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James Courtney is now a veteran of the V8 Supercar series - a former champion and one of the most recognisable faces in the sport.
But in the not-too-distant past he was touted as Australia’s best up-and-coming driver and seemed destined for Formula 1 early in his career.
He was a two-time world champion in karting and graduated to car racing in the highly-competitive British Formula Ford series in 1999.
He quickly rose through the ranks to become an F1 test driver but after a horrific crash his career shifted to Japan, before the Holden Racing Team gave him his first taste of V8 Supercars in 2005.
Having impressed in his Bathurst 1000 debut he became hot property in V8 Supercars and replaced Marcos Ambrose at Stone Brother Racing for the 2006 season.
After stints at Dick Johnson Racing, the Holden Racing Team and Walkinshaw Andretti United, Courtney is now preparing for his 16th season in the sport in 2022.
Here are all the key facts you need to know about James Courtney.
He was born June 29, 1980 - making him 41 at the time of publication.
His height has been listed at 183cm.
It’s speculated Courtney is worth more than $5 million thanks to his long career. As a former champion and factory Holden driver during the company’s glory days, Courtney was once one of the best paid drivers in V8 Supercars. The Holden Racing Team is rumoured to have paid him more than $1 million per season when it lured him from Ford for the 2011 season.
Yes, he has a twin sister.
No. He was married to Carys Hughes for 16 years but they divorced in 2017.
The pair have two children together, Zara and Cadel.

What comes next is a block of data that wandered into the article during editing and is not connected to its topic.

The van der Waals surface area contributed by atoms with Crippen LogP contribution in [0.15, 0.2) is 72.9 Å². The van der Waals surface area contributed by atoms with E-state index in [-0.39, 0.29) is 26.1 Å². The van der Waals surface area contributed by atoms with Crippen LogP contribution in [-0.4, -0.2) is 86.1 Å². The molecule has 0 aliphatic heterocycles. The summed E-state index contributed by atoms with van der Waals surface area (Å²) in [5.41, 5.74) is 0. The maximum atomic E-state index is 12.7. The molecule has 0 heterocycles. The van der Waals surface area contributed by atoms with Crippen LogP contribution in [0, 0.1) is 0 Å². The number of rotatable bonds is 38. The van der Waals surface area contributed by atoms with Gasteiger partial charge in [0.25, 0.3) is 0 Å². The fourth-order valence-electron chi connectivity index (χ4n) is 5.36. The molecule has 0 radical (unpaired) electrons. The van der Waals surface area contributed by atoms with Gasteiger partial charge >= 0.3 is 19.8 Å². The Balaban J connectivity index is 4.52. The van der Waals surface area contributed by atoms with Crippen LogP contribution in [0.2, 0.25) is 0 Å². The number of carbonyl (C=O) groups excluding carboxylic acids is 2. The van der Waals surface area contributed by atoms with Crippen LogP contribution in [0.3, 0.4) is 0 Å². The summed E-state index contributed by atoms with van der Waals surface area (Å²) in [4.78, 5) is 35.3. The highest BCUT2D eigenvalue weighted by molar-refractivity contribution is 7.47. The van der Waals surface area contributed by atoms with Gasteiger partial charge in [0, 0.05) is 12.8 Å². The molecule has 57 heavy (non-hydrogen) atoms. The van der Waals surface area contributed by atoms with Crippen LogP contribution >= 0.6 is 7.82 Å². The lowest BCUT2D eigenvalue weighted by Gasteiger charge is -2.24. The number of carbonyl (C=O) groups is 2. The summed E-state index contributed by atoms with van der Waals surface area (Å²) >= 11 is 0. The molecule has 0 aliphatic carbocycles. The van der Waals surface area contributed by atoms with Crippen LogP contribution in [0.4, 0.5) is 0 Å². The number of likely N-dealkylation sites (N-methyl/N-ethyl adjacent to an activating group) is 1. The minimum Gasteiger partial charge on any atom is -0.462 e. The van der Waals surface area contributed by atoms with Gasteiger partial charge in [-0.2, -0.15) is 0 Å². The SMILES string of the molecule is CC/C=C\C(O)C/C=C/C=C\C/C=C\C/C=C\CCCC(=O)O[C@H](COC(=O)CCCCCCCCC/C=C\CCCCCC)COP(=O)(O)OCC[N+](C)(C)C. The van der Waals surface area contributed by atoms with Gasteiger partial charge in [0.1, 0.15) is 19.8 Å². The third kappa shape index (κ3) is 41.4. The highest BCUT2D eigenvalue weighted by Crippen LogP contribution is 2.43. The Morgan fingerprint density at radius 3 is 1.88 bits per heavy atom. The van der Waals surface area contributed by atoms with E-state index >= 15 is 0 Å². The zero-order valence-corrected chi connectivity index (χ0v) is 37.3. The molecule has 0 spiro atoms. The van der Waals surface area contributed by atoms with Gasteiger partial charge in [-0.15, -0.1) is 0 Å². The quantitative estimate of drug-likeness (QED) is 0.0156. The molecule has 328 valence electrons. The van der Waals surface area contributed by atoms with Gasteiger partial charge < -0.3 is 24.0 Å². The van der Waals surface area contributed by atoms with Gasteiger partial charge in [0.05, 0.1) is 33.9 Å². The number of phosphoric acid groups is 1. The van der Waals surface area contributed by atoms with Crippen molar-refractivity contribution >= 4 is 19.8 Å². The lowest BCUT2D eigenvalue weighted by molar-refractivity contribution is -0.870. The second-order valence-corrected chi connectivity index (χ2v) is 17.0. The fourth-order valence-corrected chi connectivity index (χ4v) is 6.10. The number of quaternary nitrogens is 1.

Courtney has been linked to a number of high-profile women since his divorce. In 2020 Courtney went public with then girlfriend Kyly Clarke (the ex-wife of cricketer Michael Clarke) at the Bathurst 1000. The pair reportedly met as children, when Courtney raced against Kyly’s brother in go-karts.
However, the pair split and at the time of publication Courtney’s partner is Gold Coast-based model and make-up artist, Tegan Woodford.
Yes, he infamously suffered a huge crash while testing a Jaguar Formula 1 car at Italy’s Monza circuit in 2002. His car suffered a suspension failure at high speed, hitting the barriers at more than 300km/h.
Michael Schumacher pulled him from his wrecked car. He suffered a significant head injury and suffered side effects of the crash for almost a year before recovering completely.
Courtney currently drives for Tickford Racing, driving the Boost Mobile-sponsored Ford Mustang. He signed a contract extension that will keep him with the team for the 2022 and 2023 seasons.
Courtney joined Team Sydney for the 2020 season but quit the squad after only driving one round. He cited unhappiness with the team’s plans for the season as his reason for walking away.
He told Network Ten’s RPM program at the time: “It was a big commitment that was made in the start, which was a big part of my deal,” Courtney said when asked about why he left.
“I probably let it go on unresolved for too long, because of a friendship with [team owner] Jon [Webb].
“After Adelaide, it became pretty evident it wasn’t going to be honoured. Enough was enough and I had to do what we did.”
He hasn’t won Bathurst yet. But he does have four podium finishes to his credit - including three in his first four starts.
His best result was second in the 2007 edition of the race, sharing a Stone Brothers Racing Ford Falcon with David Besnard.
One - the 2010 V8 Supercars championship, driving a Ford Falcon for Dick Johnson Racing.
It puts him in rare company, making him one of only four drivers to beat Jamie Whincup during the prime of his career.
He has driven F1 cars but never raced. During the early years of his career Courtney was touted as Australia’s best up-and-coming driver and seemed destined for F1.
After winning the 2000 British Formula Ford Championship he was signed to the Jaguar Junior Team, which was meant to groom talent for the British brand’s F1 squad.
He became a regular test driver for Jaguar F1 in 2001 up until his Monza crash. After that his junior single-seater career was derailed by the effects of his accident and he moved to Japan in 2003 to race until 2006, when he joined V8 Supercars.